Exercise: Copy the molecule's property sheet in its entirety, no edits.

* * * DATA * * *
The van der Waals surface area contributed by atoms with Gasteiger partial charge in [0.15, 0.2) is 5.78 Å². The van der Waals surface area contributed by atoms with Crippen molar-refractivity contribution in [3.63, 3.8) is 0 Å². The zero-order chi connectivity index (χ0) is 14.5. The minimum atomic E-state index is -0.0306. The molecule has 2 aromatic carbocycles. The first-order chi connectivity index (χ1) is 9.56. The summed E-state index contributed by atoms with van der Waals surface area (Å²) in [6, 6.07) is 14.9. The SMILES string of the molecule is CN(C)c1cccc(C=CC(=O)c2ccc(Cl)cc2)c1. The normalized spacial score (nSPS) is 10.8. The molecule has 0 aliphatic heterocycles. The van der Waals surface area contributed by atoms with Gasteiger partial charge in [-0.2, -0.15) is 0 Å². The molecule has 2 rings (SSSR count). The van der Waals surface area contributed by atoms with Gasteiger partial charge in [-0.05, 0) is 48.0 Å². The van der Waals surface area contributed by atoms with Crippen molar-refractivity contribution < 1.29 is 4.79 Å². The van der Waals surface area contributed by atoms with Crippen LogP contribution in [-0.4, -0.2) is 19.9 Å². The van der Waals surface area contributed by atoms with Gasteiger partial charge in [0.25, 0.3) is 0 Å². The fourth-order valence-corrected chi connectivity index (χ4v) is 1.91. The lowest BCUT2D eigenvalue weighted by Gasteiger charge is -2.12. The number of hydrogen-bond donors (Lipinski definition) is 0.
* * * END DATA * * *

The van der Waals surface area contributed by atoms with Gasteiger partial charge in [0.15, 0.2) is 5.78 Å². The van der Waals surface area contributed by atoms with Crippen molar-refractivity contribution in [3.63, 3.8) is 0 Å². The zero-order chi connectivity index (χ0) is 14.5. The minimum atomic E-state index is -0.0306. The molecule has 2 aromatic carbocycles. The first-order chi connectivity index (χ1) is 9.56. The summed E-state index contributed by atoms with van der Waals surface area (Å²) in [6, 6.07) is 14.9. The SMILES string of the molecule is CN(C)c1cccc(C=CC(=O)c2ccc(Cl)cc2)c1. The normalized spacial score (nSPS) is 10.8. The molecule has 0 aliphatic heterocycles. The van der Waals surface area contributed by atoms with Gasteiger partial charge in [-0.2, -0.15) is 0 Å². The molecule has 2 rings (SSSR count). The van der Waals surface area contributed by atoms with Gasteiger partial charge in [-0.05, 0) is 48.0 Å². The van der Waals surface area contributed by atoms with Crippen molar-refractivity contribution < 1.29 is 4.79 Å². The van der Waals surface area contributed by atoms with Crippen LogP contribution in [-0.4, -0.2) is 19.9 Å². The van der Waals surface area contributed by atoms with Gasteiger partial charge in [0.25, 0.3) is 0 Å². The fourth-order valence-corrected chi connectivity index (χ4v) is 1.91. The lowest BCUT2D eigenvalue weighted by Gasteiger charge is -2.12. The number of hydrogen-bond donors (Lipinski definition) is 0.